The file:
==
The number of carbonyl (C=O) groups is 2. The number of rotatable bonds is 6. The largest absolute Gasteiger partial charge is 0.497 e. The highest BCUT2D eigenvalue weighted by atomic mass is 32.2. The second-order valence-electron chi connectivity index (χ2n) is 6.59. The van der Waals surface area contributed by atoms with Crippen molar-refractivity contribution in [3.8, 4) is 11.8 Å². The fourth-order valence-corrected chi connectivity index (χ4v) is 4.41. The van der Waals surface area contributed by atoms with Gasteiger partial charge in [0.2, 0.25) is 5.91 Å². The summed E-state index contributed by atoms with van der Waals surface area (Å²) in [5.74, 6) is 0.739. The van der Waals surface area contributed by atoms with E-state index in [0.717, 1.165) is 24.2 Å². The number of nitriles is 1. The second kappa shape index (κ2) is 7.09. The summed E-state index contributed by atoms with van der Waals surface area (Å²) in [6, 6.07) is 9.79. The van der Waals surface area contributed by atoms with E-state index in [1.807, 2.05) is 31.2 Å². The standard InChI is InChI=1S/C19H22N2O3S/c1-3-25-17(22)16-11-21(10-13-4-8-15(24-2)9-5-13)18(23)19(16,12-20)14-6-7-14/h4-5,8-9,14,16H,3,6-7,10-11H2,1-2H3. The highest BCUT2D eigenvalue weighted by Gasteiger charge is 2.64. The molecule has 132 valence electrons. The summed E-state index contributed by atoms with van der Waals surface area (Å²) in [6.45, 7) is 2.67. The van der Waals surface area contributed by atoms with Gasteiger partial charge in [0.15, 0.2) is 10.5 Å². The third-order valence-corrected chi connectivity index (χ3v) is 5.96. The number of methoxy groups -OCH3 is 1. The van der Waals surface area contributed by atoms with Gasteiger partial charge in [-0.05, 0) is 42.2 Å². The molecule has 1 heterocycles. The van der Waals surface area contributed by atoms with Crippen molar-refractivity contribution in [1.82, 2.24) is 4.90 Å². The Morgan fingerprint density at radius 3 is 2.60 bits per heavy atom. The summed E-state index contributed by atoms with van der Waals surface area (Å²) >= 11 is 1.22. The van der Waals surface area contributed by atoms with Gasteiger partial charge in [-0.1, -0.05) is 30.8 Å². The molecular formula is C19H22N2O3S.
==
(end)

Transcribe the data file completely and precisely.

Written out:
The number of carbonyl (C=O) groups is 2. The number of rotatable bonds is 6. The largest absolute Gasteiger partial charge is 0.497 e. The highest BCUT2D eigenvalue weighted by atomic mass is 32.2. The second-order valence-electron chi connectivity index (χ2n) is 6.59. The van der Waals surface area contributed by atoms with Crippen molar-refractivity contribution in [3.8, 4) is 11.8 Å². The fourth-order valence-corrected chi connectivity index (χ4v) is 4.41. The van der Waals surface area contributed by atoms with Gasteiger partial charge in [0.2, 0.25) is 5.91 Å². The summed E-state index contributed by atoms with van der Waals surface area (Å²) in [5.74, 6) is 0.739. The van der Waals surface area contributed by atoms with E-state index in [0.717, 1.165) is 24.2 Å². The number of nitriles is 1. The second kappa shape index (κ2) is 7.09. The summed E-state index contributed by atoms with van der Waals surface area (Å²) in [6, 6.07) is 9.79. The van der Waals surface area contributed by atoms with E-state index in [1.807, 2.05) is 31.2 Å². The standard InChI is InChI=1S/C19H22N2O3S/c1-3-25-17(22)16-11-21(10-13-4-8-15(24-2)9-5-13)18(23)19(16,12-20)14-6-7-14/h4-5,8-9,14,16H,3,6-7,10-11H2,1-2H3. The highest BCUT2D eigenvalue weighted by Gasteiger charge is 2.64. The molecule has 132 valence electrons. The summed E-state index contributed by atoms with van der Waals surface area (Å²) in [6.45, 7) is 2.67. The van der Waals surface area contributed by atoms with Gasteiger partial charge in [0.15, 0.2) is 10.5 Å². The third-order valence-corrected chi connectivity index (χ3v) is 5.96. The number of methoxy groups -OCH3 is 1. The van der Waals surface area contributed by atoms with Gasteiger partial charge in [-0.05, 0) is 42.2 Å². The molecule has 1 heterocycles. The van der Waals surface area contributed by atoms with Crippen molar-refractivity contribution in [1.82, 2.24) is 4.90 Å². The Morgan fingerprint density at radius 3 is 2.60 bits per heavy atom. The summed E-state index contributed by atoms with van der Waals surface area (Å²) >= 11 is 1.22. The van der Waals surface area contributed by atoms with Gasteiger partial charge in [-0.1, -0.05) is 30.8 Å². The molecular formula is C19H22N2O3S.